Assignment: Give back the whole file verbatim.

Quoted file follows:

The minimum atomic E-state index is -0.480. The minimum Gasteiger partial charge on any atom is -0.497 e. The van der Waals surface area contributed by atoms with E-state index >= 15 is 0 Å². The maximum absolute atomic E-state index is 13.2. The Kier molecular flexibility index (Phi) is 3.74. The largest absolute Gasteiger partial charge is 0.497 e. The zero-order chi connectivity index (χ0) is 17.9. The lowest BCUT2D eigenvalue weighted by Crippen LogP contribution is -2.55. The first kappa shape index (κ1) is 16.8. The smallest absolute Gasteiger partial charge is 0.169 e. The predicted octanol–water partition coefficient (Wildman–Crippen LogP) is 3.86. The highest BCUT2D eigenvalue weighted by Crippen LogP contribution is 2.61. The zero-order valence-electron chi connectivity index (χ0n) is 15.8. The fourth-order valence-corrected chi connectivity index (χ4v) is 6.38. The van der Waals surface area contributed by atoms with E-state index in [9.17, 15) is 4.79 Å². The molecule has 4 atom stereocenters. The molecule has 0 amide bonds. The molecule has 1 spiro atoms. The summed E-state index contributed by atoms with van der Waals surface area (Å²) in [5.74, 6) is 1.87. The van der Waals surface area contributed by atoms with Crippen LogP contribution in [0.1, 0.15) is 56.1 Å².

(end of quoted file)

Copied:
The minimum atomic E-state index is -0.480. The minimum Gasteiger partial charge on any atom is -0.497 e. The van der Waals surface area contributed by atoms with E-state index >= 15 is 0 Å². The maximum absolute atomic E-state index is 13.2. The Kier molecular flexibility index (Phi) is 3.74. The largest absolute Gasteiger partial charge is 0.497 e. The zero-order chi connectivity index (χ0) is 17.9. The lowest BCUT2D eigenvalue weighted by Crippen LogP contribution is -2.55. The first kappa shape index (κ1) is 16.8. The smallest absolute Gasteiger partial charge is 0.169 e. The predicted octanol–water partition coefficient (Wildman–Crippen LogP) is 3.86. The highest BCUT2D eigenvalue weighted by Crippen LogP contribution is 2.61. The zero-order valence-electron chi connectivity index (χ0n) is 15.8. The fourth-order valence-corrected chi connectivity index (χ4v) is 6.38. The van der Waals surface area contributed by atoms with E-state index in [9.17, 15) is 4.79 Å². The molecule has 4 atom stereocenters. The molecule has 0 amide bonds. The molecule has 1 spiro atoms. The summed E-state index contributed by atoms with van der Waals surface area (Å²) in [5.74, 6) is 1.87. The van der Waals surface area contributed by atoms with Crippen LogP contribution in [0.1, 0.15) is 56.1 Å².